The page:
NRL chief executive Todd Greenberg personally reached out to Inglis yesterday to reiterate that the game will not tolerate racism.
“I wanted to make sure he realised that, that’s not the game, that’s not what rugby league stands for and he knows that,” Greenberg said.
“He’s got faith in us to do what’s right and we will do that if we can find that person, and as I said, Penrith have spent a lot of time dealing with CCTV footage.”
Greenberg would not confirm a potential life ban for the person involved but did say the NRL will “throw the book at them”.
“It is one person, but it is one person too many,” he said.
“The message is simple, we don’t tolerate that sort of behaviour and nor does the community.
“We will do everything we can to make sure that person is not welcome inside the game.”
Inglis has been at the centre of a number of race-related incidents in the past.
In 2013 he was the victim of a racial attack on a social media website, while in 2010 former New South Wales winger Timana Tahu walked out of State of Origin camp after hearing then assistant coach Andrew Johns use a racist slur to describe Inglis.
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Roger Federer’s incredible winning streak to start 2018 came to an end in a thrilling BNP Paribas Open final on Monday morning (AEDT) that saw tempers flare.
Federer returned to the world No.1 ranking after victories at the Australian Open and in Rotterdam but his 17-match streak was halted by Argentina’s Juan Martin del Potro at Indian Wells.
In the final of what is widely regarded as tennis’ ‘fifth grand slam’, Del Potro saved three match points to win a classic and tense encounter 6-4 6-7 (6-8) 7-6 (7-2).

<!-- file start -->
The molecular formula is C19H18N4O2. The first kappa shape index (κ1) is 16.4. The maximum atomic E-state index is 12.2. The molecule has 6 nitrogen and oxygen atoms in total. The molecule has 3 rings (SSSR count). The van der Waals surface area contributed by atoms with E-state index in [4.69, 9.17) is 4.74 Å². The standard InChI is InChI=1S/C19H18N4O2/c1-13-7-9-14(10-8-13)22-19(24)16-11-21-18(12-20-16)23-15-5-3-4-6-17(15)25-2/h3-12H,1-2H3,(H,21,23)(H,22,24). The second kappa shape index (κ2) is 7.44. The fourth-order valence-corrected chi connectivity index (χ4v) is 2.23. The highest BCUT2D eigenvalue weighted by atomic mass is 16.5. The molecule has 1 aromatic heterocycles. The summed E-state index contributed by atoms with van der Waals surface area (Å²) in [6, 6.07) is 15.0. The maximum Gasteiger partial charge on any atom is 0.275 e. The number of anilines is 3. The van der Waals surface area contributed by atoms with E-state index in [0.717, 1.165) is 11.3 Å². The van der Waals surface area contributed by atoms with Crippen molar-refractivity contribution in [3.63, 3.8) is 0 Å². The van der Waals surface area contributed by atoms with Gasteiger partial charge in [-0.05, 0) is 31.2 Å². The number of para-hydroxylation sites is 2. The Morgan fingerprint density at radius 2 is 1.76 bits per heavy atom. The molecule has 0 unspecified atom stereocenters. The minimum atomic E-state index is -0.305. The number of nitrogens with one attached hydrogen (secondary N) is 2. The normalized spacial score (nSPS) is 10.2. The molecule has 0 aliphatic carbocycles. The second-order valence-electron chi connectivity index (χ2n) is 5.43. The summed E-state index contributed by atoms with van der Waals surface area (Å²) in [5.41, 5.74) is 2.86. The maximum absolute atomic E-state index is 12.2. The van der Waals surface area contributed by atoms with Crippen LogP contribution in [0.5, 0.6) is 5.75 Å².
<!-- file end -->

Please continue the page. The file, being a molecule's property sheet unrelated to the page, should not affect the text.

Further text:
“I feel frustrated, you know, that I let an opportunity like this go by,” Federer, who was serving for the match at 5-4 in the third set.
“Serving 40-15, any game I probably win … I don’t know what the stat is … 90 something per cent. So it should sting.
“The question is how long? It won’t long, but it’s disappointing talking about a great match like this, losing, even though I was right there … it’s a tough one.”
In typically classy fashion, Federer also praised del Potro for his performance.
Del Potro is on a winning streak of his own, having now succeeded in 11 successive matches, culminating in titles in Acapulco and Indian Wells.
The injury-prone big man has beaten Federer in seven of 25 attempts, including a famous triumph in the 2009 US Open final, but he has found it difficult to reach those levels in recent years due to troubles with his body.
“I’m happy for Juan Marti … it was a great match, honestly,” Federer said.
“You deserve it – you were the better player at the end. Well done and enjoy the moment.”
Both players get angry
Victory would have given Federer his 28th ATP World Tour Masters 1000 title.
For Del Potro, this was his first, and he had to do it in a match that saw Federer enjoy so much crowd support the former complained to the umpire about it.
“I’m still shaking. It’s difficult to describe with words. It’s like a dream,” he said.